- Author: Lowell Cooper
There was a fascinating article in the New York Times on June 9th on corporate control of seeds for mass agribusiness production. The bottom line for the writer, Dan Barber, is the importance of developing more emphasis on seed diversity than uniformity, organic farming versus corporate production. The argument is familiar. Actually, it has similarities to the IPM movement, which looks to train growers to think about how to approach pest management – with thought and health of person and ecology in mind. Personalize. Think little.
The challenge is coming to terms with the scale of the seed challenge. I myself am not a farmer and I buy food at the local grocery store because it is relatively cheap and whenever there is an ‘organic' label I can expect to pay more for the product. When I grow veggies in my home garden, the scale is quite small. I am not solving the world's hunger and what is available at the local farmers' market is a useful addition to what I can grow. Unfortunately, I don't have a very rich taste range, so the argument that corporate seeds spoil the taste just doesn't grab me. I definitely think that diversity is a good idea in that it supports individual aesthetics and uniqueness and often the literal beauty of the veggie is noticeable. Also, it is a good lifestyle and there is something wonderful about being close to the earth that way.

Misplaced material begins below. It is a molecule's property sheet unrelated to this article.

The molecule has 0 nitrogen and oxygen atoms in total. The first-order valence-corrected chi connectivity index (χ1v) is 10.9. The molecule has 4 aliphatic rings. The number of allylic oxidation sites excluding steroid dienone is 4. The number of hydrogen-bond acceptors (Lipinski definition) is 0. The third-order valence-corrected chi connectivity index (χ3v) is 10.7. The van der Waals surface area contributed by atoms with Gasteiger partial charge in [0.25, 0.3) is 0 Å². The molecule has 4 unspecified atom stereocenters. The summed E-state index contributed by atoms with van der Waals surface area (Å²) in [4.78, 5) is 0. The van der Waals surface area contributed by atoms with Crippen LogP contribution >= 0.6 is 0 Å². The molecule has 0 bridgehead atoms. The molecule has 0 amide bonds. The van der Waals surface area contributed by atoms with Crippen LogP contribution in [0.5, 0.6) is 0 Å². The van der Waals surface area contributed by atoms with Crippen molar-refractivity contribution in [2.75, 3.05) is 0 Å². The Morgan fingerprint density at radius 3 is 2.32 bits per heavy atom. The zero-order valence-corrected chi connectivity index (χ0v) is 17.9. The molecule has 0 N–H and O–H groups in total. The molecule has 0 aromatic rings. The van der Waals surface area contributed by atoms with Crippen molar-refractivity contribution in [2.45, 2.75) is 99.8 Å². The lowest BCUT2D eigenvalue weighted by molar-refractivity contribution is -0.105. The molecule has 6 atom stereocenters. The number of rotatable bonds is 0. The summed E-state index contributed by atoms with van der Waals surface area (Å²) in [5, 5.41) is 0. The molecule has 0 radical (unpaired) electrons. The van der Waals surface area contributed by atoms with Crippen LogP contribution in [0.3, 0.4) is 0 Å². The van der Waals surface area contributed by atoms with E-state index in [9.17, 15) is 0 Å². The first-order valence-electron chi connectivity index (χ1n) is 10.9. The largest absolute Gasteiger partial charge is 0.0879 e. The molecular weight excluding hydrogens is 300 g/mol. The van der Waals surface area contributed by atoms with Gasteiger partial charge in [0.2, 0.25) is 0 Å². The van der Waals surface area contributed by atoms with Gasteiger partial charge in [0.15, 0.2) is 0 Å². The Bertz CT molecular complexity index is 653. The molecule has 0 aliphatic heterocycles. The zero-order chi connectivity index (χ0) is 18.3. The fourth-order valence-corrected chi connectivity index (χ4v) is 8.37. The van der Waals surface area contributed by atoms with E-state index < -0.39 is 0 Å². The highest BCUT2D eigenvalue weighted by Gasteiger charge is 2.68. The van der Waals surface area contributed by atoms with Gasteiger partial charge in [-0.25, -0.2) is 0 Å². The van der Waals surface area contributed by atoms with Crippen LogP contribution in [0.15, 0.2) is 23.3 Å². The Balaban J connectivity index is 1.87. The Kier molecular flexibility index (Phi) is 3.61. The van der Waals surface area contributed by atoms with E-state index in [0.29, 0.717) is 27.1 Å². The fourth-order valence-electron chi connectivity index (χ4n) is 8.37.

My roses get bugs and fungi of one sort or another. The argument for IPM is easy to construct from an environmental vantage point, and even with IPM there is the acceptance that at times the bugs require a heavy hammer. So be it.
I think that the drift of the Barber point of view is that seeds manufacture is a very big business that won't go away easily, if at all. And from the point of view of feeding millions of hungry people, it isn't all bad. There needs to be a place for small growers who love the idea of personalizing our food. And what can be wrong with that? It is probably desertion of my usual liberal politics, but I have to say there must be room for all kinds of farming. And the darker implication of Barber's observations is that corporate seed production – and the entire legal apparatus and commercial apparatus surrounding and supporting it – pushes out the individualized – read ‘organic'- grower. That seems very too bad and unnecessary. Maybe it is inevitable. I would say that rather than taking on big agribusiness frontally, why not focus on the kind of growth that fits the scale we as individuals live in.